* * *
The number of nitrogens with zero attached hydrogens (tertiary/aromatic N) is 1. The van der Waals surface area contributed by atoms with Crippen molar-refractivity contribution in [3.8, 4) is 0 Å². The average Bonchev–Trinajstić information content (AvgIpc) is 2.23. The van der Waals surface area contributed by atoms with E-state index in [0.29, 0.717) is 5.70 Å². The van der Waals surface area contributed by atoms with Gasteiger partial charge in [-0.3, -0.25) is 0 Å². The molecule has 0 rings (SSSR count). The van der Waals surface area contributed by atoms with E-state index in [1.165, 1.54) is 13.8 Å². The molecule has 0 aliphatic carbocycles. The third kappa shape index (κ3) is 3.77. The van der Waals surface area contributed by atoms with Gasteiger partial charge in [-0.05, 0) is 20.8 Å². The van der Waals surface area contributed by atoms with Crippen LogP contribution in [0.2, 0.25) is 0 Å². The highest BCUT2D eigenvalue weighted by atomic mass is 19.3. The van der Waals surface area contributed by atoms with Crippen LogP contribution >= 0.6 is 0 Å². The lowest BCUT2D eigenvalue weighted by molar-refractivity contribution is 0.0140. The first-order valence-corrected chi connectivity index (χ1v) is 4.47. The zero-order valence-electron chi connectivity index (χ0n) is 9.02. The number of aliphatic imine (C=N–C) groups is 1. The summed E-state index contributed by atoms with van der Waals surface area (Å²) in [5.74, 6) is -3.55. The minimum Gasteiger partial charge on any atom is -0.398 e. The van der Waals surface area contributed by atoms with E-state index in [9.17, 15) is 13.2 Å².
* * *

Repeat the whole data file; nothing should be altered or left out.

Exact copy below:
The number of nitrogens with zero attached hydrogens (tertiary/aromatic N) is 1. The van der Waals surface area contributed by atoms with Crippen molar-refractivity contribution in [3.8, 4) is 0 Å². The average Bonchev–Trinajstić information content (AvgIpc) is 2.23. The van der Waals surface area contributed by atoms with E-state index in [0.29, 0.717) is 5.70 Å². The van der Waals surface area contributed by atoms with Gasteiger partial charge in [-0.3, -0.25) is 0 Å². The molecule has 0 rings (SSSR count). The van der Waals surface area contributed by atoms with E-state index in [1.165, 1.54) is 13.8 Å². The molecule has 0 aliphatic carbocycles. The third kappa shape index (κ3) is 3.77. The van der Waals surface area contributed by atoms with Gasteiger partial charge in [-0.05, 0) is 20.8 Å². The van der Waals surface area contributed by atoms with Crippen LogP contribution in [0.2, 0.25) is 0 Å². The highest BCUT2D eigenvalue weighted by atomic mass is 19.3. The van der Waals surface area contributed by atoms with Crippen LogP contribution >= 0.6 is 0 Å². The lowest BCUT2D eigenvalue weighted by molar-refractivity contribution is 0.0140. The first-order valence-corrected chi connectivity index (χ1v) is 4.47. The zero-order valence-electron chi connectivity index (χ0n) is 9.02. The number of aliphatic imine (C=N–C) groups is 1. The summed E-state index contributed by atoms with van der Waals surface area (Å²) in [5.74, 6) is -3.55. The minimum Gasteiger partial charge on any atom is -0.398 e. The van der Waals surface area contributed by atoms with E-state index in [9.17, 15) is 13.2 Å².